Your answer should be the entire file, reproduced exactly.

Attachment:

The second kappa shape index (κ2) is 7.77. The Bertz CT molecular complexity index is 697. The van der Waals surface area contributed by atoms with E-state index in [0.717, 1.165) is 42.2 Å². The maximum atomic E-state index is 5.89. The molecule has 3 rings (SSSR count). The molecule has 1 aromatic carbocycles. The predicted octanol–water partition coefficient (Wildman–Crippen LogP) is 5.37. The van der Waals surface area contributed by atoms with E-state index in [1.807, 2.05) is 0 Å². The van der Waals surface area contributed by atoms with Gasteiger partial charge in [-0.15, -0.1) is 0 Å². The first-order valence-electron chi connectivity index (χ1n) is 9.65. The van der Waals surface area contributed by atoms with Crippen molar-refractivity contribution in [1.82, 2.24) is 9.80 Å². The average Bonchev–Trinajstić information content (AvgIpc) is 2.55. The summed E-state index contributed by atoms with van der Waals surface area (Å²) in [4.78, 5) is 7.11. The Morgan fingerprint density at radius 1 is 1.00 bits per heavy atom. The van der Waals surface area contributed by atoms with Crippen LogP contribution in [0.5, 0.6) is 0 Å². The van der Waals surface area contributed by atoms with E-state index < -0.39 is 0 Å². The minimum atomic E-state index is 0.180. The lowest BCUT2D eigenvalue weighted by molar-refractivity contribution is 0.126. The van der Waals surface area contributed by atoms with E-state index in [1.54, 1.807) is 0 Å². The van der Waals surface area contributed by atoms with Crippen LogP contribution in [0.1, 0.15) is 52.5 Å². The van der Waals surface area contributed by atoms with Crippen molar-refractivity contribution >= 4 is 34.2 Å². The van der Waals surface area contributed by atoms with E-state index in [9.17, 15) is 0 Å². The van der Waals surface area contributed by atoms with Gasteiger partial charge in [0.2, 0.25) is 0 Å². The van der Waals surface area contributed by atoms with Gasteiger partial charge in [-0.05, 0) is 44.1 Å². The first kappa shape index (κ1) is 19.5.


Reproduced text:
The second kappa shape index (κ2) is 7.77. The Bertz CT molecular complexity index is 697. The van der Waals surface area contributed by atoms with E-state index in [0.717, 1.165) is 42.2 Å². The maximum atomic E-state index is 5.89. The molecule has 3 rings (SSSR count). The molecule has 1 aromatic carbocycles. The predicted octanol–water partition coefficient (Wildman–Crippen LogP) is 5.37. The van der Waals surface area contributed by atoms with E-state index in [1.807, 2.05) is 0 Å². The van der Waals surface area contributed by atoms with Gasteiger partial charge in [-0.15, -0.1) is 0 Å². The first-order valence-electron chi connectivity index (χ1n) is 9.65. The van der Waals surface area contributed by atoms with Crippen molar-refractivity contribution in [1.82, 2.24) is 9.80 Å². The average Bonchev–Trinajstić information content (AvgIpc) is 2.55. The summed E-state index contributed by atoms with van der Waals surface area (Å²) in [4.78, 5) is 7.11. The Morgan fingerprint density at radius 1 is 1.00 bits per heavy atom. The van der Waals surface area contributed by atoms with Crippen LogP contribution in [0.5, 0.6) is 0 Å². The van der Waals surface area contributed by atoms with E-state index < -0.39 is 0 Å². The minimum atomic E-state index is 0.180. The lowest BCUT2D eigenvalue weighted by molar-refractivity contribution is 0.126. The van der Waals surface area contributed by atoms with E-state index in [1.54, 1.807) is 0 Å². The van der Waals surface area contributed by atoms with Crippen LogP contribution in [0.1, 0.15) is 52.5 Å². The van der Waals surface area contributed by atoms with Crippen molar-refractivity contribution >= 4 is 34.2 Å². The van der Waals surface area contributed by atoms with E-state index in [9.17, 15) is 0 Å². The van der Waals surface area contributed by atoms with Gasteiger partial charge in [0.2, 0.25) is 0 Å². The van der Waals surface area contributed by atoms with Gasteiger partial charge in [-0.05, 0) is 44.1 Å². The first kappa shape index (κ1) is 19.5.